Opening ceremony of the academic year at the Ferenc Rakoczi II Transcarpathian Hungarian College of Higher Education

The new academic year opened for 1371 students at the Ferenc Rakoczi II Transcarpathian Hungarian College of Higher Education (II. RF KMF) on 23 September. The opening ceremony was traditionally held in the Reformed Church of Beregszász.

The event began with the parade of historical flags of Transcarpathia, which were carried into the church by students dressed in Kuruc-era attire, accompanied by the sound of tárogató. Afterwards, Ferenc Taracközi, the senior pastor of the Reformed Parish of Beregszász, welcomed the participants.

After our national prayer and the college anthem, Rákóczi Ferenc bús éneke, the guests were welcomed.

In his speech, István Csernicskó, the rector of II. RF KMF, quoted lines from one of Mikszáth Kálmán’s novellas: “Praesens inperfectum, futurum perfectum” meaning “Imperfect present, perfect future.”

“I don’t think the parallel is too strong for our present situation: the present is very imperfect, but anyone who starts a new academic year, either as a teacher or as a student, looks to the future and hopes that it will be better,”

he said. He also stressed that the number of students at our institution has reached a record high again, after last year, with a total of 1371 students.

“The Hungarian community in Transcarpathia has been abandoned several times over the past centuries. First, after the First, and then after the Second World War. However, the community has persevered and remains attached to its homeland. Because anyone who attends the opening of a new academic year and chooses education is looking to the future and investing in it,”

concluded the rector of our college.

Following the rector’s greeting, János Csák, Minister of Culture and Innovation, addressed the attendees.

“Man’s greatest need is attachment, belonging somewhere. We are attached to God, our homeland, our family. Learning and our families are our culture. We, Hungarians, have a very rich culture. We have a spoken, sung, danced, and visual mother tongue. We have an incredibly rich intellectual and spiritual heritage,”

he emphasized. He then stated that the Hungarian government considers it important to support Hungarian culture wherever Hungarians live worldwide because no Hungarian is alone.

“Our main task is to ensure the safety of Transcarpathia and all of you. This is our duty, and the students’ duty is to learn and master the curriculum as well as possible. Before me, Mr Rector mentioned the time of Stalinism, when peoples were annihilated. Today, we are fighting the same evil again and again. The fact that we can talk about the future today is thanks to our army, who are protecting us, so that we can celebrate today”,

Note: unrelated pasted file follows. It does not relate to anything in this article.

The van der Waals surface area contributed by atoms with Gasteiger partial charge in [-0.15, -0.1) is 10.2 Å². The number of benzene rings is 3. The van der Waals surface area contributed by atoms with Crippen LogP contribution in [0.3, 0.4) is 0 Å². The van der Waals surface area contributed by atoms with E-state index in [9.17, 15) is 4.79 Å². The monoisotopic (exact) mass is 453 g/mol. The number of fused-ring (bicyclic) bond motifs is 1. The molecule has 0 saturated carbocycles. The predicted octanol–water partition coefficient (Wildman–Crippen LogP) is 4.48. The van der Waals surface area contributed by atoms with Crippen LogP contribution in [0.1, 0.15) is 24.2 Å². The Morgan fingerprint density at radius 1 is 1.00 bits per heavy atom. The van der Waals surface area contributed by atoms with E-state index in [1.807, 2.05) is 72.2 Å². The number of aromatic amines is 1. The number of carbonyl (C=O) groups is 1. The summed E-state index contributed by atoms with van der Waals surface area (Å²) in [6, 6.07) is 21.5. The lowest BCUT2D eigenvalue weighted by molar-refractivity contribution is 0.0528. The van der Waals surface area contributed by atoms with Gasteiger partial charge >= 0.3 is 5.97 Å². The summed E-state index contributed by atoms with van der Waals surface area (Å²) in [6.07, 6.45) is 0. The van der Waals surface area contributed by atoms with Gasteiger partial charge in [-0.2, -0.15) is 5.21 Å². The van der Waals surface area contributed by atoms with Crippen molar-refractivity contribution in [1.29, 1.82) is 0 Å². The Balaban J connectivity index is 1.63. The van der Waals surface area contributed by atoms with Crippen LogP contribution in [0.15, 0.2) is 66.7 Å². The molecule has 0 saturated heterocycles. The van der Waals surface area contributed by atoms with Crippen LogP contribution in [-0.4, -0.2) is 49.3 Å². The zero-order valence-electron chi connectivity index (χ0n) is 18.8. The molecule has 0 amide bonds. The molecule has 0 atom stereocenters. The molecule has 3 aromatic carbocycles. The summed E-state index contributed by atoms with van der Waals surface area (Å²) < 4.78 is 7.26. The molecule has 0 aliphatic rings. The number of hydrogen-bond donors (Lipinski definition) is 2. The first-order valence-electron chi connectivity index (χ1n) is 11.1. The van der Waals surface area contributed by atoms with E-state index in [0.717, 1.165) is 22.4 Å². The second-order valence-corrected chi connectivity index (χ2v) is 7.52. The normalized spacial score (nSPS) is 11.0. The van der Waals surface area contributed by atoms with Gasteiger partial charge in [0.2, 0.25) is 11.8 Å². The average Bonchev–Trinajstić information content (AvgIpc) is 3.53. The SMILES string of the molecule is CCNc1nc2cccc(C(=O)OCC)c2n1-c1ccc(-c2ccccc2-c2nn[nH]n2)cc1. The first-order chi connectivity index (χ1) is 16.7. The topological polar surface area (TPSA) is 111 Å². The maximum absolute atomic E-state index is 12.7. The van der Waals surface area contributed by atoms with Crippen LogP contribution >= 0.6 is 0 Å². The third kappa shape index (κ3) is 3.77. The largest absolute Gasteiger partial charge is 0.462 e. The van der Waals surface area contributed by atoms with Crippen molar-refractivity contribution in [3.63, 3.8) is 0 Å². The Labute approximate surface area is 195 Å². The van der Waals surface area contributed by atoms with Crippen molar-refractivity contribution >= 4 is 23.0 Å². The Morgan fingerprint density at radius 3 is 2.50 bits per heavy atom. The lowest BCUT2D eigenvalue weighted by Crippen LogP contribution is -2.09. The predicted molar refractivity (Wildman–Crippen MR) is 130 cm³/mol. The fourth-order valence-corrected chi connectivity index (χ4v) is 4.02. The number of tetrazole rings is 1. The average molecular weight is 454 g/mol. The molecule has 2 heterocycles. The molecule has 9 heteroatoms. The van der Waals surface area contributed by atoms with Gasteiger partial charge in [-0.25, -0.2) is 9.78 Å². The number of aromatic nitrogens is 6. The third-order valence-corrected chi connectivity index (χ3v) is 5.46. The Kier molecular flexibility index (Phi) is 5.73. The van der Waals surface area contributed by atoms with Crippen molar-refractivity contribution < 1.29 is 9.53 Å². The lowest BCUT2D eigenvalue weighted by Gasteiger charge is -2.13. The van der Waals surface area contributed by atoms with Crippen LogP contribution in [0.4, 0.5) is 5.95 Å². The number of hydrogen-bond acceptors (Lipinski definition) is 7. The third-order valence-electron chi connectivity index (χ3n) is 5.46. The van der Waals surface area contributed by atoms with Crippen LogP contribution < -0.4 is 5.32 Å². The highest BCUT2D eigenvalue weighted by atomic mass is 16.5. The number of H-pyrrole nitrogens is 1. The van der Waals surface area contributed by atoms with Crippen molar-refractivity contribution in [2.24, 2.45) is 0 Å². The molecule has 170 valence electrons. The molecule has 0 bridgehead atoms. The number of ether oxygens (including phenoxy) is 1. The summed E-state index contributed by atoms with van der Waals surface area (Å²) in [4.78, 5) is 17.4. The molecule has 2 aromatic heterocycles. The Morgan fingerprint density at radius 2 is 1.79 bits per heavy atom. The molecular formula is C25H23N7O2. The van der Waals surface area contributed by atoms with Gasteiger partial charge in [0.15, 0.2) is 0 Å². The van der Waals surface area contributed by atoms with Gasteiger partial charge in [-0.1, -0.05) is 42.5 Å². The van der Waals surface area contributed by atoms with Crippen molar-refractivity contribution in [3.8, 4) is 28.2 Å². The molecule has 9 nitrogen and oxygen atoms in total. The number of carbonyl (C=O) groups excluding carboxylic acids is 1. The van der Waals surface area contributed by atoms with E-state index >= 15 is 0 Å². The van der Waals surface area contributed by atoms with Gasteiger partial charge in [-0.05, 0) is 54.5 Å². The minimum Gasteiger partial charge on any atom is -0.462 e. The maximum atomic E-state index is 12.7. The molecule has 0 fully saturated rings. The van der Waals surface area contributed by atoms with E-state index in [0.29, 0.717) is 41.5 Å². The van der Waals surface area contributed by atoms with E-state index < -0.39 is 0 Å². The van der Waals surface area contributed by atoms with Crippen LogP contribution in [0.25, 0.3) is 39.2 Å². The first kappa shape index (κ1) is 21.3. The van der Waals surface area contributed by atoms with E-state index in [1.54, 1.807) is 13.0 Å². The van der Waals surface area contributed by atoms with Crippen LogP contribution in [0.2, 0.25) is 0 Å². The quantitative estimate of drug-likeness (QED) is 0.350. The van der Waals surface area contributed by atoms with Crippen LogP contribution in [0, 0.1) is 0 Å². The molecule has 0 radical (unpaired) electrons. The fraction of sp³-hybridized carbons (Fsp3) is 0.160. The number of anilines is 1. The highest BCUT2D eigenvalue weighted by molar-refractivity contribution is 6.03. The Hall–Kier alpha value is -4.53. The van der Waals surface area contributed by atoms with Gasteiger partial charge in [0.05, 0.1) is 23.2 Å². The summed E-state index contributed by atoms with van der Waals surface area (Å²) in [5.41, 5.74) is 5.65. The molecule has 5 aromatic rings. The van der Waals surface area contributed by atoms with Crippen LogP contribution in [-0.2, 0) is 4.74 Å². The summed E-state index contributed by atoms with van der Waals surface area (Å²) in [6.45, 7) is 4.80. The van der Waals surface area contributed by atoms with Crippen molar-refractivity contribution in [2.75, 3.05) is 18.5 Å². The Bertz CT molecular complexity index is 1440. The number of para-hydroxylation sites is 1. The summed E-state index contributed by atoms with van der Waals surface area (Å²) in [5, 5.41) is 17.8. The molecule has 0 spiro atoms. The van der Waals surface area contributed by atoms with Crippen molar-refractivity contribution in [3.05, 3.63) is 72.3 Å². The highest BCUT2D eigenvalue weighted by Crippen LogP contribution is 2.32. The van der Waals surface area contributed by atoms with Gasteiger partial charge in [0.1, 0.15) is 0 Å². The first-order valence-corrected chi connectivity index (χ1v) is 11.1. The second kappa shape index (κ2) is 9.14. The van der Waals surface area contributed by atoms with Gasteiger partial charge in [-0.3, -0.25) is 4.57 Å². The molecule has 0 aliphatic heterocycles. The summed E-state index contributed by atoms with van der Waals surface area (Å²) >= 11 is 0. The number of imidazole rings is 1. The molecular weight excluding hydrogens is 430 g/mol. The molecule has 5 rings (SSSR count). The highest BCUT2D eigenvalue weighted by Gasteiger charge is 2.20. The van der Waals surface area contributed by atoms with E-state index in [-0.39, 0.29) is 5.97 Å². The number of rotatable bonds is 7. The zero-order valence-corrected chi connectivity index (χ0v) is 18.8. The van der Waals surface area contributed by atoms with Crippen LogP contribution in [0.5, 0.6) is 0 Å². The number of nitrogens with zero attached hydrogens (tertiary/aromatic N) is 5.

said Viktor Mikita, the head of the Transcarpathian Regional Military Administration, and thanked the Hungarian partners for their great support to Transcarpathia and Ukraine.

After the greetings, the first-year students took their vows, after which Ildikó Orosz, president of our college, and István Csernicskó officially inaugurated the freshmen as students of the institution with a handshake, followed by the Student Hymn.

During the opening ceremony, the Rákóczi Prize, established by the college’s Scientific Council, was presented in recognition of the activities of individuals who have played a decisive role in the establishment of independent Hungarian-language higher education in Transcarpathia and in the survival and development of the college. The award is given to those who have made a significant contribution to the education of thousands of young Transcarpathian Hungarians through their moral and financial support, thus helping them to prosper in their homeland. Each year, two individuals – one from the motherland or abroad and one from Transcarpathia – can receive the award. According to the decision of the College Council, the Hungarian recipient in 2023 is János Csák, Minister of Culture and Innovation. The winner from Transcarpathia is Vasil Roszul, former head of the Transcarpathian Regional Department of Public Education.

Following the award ceremony, Ildikó Orosz, president of the II. RF KMF, in her opening speech, recalled Attila József’s poems “Levegőt” and Miklós Radnóti’s “Töredékek“, written in the 1930s and 1940s, which give an accurate picture of violence and the feelings of the little man that still stir in us today.

“What is courage? According to Nelson Mandela, courage is not the absence of fear, but the overcoming of it. A brave man is not one who fears, but one who overcomes fear. That is what we all need,”

she concluded.

Afterwards, the representatives of the historic churches asked God’s blessing on the freshmen and senior students, the teachers, the staff and all those present.

The ceremony ended with the singing of the Szózat.

Anita Kurmay